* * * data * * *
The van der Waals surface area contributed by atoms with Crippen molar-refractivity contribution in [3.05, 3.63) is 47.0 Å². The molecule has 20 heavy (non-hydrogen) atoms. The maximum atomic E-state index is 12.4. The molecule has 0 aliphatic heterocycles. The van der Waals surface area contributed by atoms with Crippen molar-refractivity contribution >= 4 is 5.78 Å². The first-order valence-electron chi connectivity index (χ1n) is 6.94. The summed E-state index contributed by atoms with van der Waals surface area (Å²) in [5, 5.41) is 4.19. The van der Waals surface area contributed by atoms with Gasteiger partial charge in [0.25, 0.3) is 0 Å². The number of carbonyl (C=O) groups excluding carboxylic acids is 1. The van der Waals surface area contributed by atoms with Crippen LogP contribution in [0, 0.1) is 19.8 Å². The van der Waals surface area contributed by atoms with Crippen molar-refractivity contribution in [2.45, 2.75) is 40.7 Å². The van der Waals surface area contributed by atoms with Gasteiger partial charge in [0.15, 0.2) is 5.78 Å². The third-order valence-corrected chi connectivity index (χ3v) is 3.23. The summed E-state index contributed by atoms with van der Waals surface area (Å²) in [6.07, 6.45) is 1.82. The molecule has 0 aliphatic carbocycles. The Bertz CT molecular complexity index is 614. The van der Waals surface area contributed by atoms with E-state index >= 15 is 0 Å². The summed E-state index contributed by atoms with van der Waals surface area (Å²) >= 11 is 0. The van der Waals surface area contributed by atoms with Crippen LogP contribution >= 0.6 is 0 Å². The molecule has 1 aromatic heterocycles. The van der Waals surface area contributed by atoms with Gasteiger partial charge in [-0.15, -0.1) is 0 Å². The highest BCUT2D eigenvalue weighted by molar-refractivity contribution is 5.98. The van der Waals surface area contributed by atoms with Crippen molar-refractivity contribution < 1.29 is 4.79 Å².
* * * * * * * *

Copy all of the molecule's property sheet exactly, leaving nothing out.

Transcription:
The van der Waals surface area contributed by atoms with Crippen molar-refractivity contribution in [3.05, 3.63) is 47.0 Å². The molecule has 20 heavy (non-hydrogen) atoms. The maximum atomic E-state index is 12.4. The molecule has 0 aliphatic heterocycles. The van der Waals surface area contributed by atoms with Crippen molar-refractivity contribution >= 4 is 5.78 Å². The first-order valence-electron chi connectivity index (χ1n) is 6.94. The summed E-state index contributed by atoms with van der Waals surface area (Å²) in [5, 5.41) is 4.19. The van der Waals surface area contributed by atoms with Gasteiger partial charge in [0.25, 0.3) is 0 Å². The number of carbonyl (C=O) groups excluding carboxylic acids is 1. The van der Waals surface area contributed by atoms with Crippen LogP contribution in [0, 0.1) is 19.8 Å². The van der Waals surface area contributed by atoms with Crippen molar-refractivity contribution in [2.45, 2.75) is 40.7 Å². The van der Waals surface area contributed by atoms with Gasteiger partial charge in [0.15, 0.2) is 5.78 Å². The third-order valence-corrected chi connectivity index (χ3v) is 3.23. The summed E-state index contributed by atoms with van der Waals surface area (Å²) in [6.07, 6.45) is 1.82. The molecule has 0 aliphatic carbocycles. The Bertz CT molecular complexity index is 614. The van der Waals surface area contributed by atoms with E-state index >= 15 is 0 Å². The summed E-state index contributed by atoms with van der Waals surface area (Å²) >= 11 is 0. The van der Waals surface area contributed by atoms with Crippen LogP contribution >= 0.6 is 0 Å². The molecule has 1 aromatic heterocycles. The van der Waals surface area contributed by atoms with Gasteiger partial charge in [-0.15, -0.1) is 0 Å². The highest BCUT2D eigenvalue weighted by molar-refractivity contribution is 5.98. The van der Waals surface area contributed by atoms with Crippen molar-refractivity contribution < 1.29 is 4.79 Å².